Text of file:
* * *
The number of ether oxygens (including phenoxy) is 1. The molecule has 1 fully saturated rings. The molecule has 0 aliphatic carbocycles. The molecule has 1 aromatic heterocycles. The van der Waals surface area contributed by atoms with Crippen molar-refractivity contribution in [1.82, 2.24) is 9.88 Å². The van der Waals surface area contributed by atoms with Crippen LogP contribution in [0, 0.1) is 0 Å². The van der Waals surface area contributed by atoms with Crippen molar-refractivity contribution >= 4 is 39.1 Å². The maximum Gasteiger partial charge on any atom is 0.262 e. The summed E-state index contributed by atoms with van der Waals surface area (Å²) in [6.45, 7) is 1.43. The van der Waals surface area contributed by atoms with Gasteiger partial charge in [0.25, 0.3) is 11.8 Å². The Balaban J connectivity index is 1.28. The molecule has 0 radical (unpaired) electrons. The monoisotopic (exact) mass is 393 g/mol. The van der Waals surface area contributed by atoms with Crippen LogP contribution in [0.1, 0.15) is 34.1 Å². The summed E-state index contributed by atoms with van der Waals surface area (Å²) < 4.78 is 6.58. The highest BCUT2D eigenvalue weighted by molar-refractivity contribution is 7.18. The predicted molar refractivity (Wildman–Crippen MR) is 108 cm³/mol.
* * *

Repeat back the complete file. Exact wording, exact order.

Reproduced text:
The number of ether oxygens (including phenoxy) is 1. The molecule has 1 fully saturated rings. The molecule has 0 aliphatic carbocycles. The molecule has 1 aromatic heterocycles. The van der Waals surface area contributed by atoms with Crippen molar-refractivity contribution in [1.82, 2.24) is 9.88 Å². The van der Waals surface area contributed by atoms with Crippen LogP contribution in [0, 0.1) is 0 Å². The van der Waals surface area contributed by atoms with Crippen molar-refractivity contribution >= 4 is 39.1 Å². The maximum Gasteiger partial charge on any atom is 0.262 e. The summed E-state index contributed by atoms with van der Waals surface area (Å²) in [6.45, 7) is 1.43. The van der Waals surface area contributed by atoms with Gasteiger partial charge in [0.25, 0.3) is 11.8 Å². The Balaban J connectivity index is 1.28. The molecule has 0 radical (unpaired) electrons. The monoisotopic (exact) mass is 393 g/mol. The van der Waals surface area contributed by atoms with Crippen LogP contribution in [0.1, 0.15) is 34.1 Å². The summed E-state index contributed by atoms with van der Waals surface area (Å²) < 4.78 is 6.58. The highest BCUT2D eigenvalue weighted by molar-refractivity contribution is 7.18. The predicted molar refractivity (Wildman–Crippen MR) is 108 cm³/mol.